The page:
If you or someone you know is experiencing symptoms surrounding a traumatic or life threatening event, please share this free PTSD screening provided by the Department of Veteran Affairs. The screening tool looks to identify if the person is experiencing the four main types of symptoms (re-experiencing, avoidance, negative thoughts and feelings, or hypervigilance). Three or more of these symptoms would indicate that person may be experiencing PTSD and that they could benefit from having a formal assessment by a provider.
What effective treatment options are available for PTSD?
Dr. Hamblen explained that psychotherapy or “talking” is the most effective method to treat PTSD. Research today shows trauma-focused psychotherapies are the most effective treatment. This type of therapy focuses on your memories from the traumatic event. Your therapist will help you understand what those memories mean to you. Most Talk Therapies last 3 to 4 months. There are other talk therapies that do not focus on trauma that are also effective. Please refer to the VA’s website to view all types of PTSD treatments.
While there is a multitude of treatment options for PTSD no single treatment is right for everyone. Dr. Hamblen explained “the VA’s website offers a PTSD Treatment Decision Aid. The I the PTSD Decision aid you will find a description of the most effective treatments, videos from providers explaining each treatment, helpful charts comparing each type, and summaries users can print and share with their doctor. This tool helps people determine which type of treatment is best for them.” Dr. Hamblen said some people want a support group, but she encourages people to do this in addition to an effective treatment. “The good news is that today we have many effective treatment options” said Dr. Hamblen.
What resources are out there for Veterans with PTSD?
The Aboutface website offers videos of Veterans with PTSD sharing their experiences, describing treatment options, and discussing the myths and questions surrounding PTSD and treatment. One major takeaway from Dr. Hamblen’s interview is how important it is to promote positive outcomes of PTSD treatment. “There's nothing like hearing a veteran who said I felt like I was going to be like this forever - I didn't see any future. Then I received PTSD treatment and now I feel better” said Dr. Hamblen.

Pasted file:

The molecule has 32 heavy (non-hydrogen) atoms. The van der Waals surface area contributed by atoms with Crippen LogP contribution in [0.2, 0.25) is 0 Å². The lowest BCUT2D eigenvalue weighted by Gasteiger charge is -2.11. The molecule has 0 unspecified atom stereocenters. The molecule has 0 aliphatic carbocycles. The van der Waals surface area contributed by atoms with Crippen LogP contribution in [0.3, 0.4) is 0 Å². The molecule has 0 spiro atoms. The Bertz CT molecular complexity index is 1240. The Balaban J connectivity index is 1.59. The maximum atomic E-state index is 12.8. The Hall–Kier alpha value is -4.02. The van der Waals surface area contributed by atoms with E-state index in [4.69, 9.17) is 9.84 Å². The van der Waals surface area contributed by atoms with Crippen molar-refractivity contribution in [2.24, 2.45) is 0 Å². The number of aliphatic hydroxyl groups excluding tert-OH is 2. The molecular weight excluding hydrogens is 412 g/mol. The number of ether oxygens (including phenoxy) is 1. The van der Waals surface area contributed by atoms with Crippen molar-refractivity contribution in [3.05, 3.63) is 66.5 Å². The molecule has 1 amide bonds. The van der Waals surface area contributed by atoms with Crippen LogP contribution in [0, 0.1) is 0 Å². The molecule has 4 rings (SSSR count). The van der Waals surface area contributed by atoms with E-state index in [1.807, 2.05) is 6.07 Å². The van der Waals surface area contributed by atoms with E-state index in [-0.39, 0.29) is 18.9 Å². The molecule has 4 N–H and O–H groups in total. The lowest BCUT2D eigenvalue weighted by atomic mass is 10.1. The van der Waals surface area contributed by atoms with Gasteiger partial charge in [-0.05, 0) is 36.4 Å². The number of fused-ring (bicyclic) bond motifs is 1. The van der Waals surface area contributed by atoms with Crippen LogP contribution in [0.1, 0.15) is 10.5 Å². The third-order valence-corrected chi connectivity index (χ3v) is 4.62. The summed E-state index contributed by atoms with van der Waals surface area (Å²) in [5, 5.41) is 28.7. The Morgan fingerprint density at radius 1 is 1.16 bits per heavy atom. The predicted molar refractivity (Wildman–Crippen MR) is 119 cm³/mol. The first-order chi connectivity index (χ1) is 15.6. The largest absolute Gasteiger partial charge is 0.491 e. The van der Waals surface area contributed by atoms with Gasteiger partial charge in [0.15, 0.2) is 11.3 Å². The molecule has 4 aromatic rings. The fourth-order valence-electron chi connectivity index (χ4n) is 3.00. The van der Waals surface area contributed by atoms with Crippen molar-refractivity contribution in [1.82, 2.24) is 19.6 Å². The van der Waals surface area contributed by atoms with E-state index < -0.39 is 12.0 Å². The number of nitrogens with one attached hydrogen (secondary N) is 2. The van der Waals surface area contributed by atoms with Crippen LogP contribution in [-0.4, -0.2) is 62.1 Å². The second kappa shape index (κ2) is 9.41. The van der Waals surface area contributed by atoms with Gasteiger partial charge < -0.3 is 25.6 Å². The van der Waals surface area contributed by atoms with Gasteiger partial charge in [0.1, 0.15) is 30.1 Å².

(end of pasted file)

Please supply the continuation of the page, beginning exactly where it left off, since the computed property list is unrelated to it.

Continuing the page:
She mentioned two great mobile applications for people with PTSD to use when they feel an increase in symptoms. The PTSD Coach App helps people identify what specific PTSD symptoms they are having and recommends tools to help them in real time. The Mindfulness Coach App is another great tool to help people prepare themselves before going into or leaving a situation. This app helps people take a timeout and feel more centered.
How should someone talk to their employer about their PTSD?
Dr. Hamblen explained that PTSD can have a negative impact on work. She suggests treatment as the best option. However, if someone is unable to function and their PTSD is negatively impacting their job performance she suggested seeing if their employer has a reasonable accommodation process. In some cases, accommodations can be made to help people be more successful. People might also directly approach their supervisor, whether or not you choose to disclose your PTSD, to suggest strategies that might help. A strategy might be asking if you can take a 5-10 minute break if you start to feel overwhelmed. Another strategy might be asking if you can sit in a certain place during a meeting where your back is to the wall and you can easily exit. However, she keeps coming back to that fact that these are short term solutions and that treatment can be a life long solution.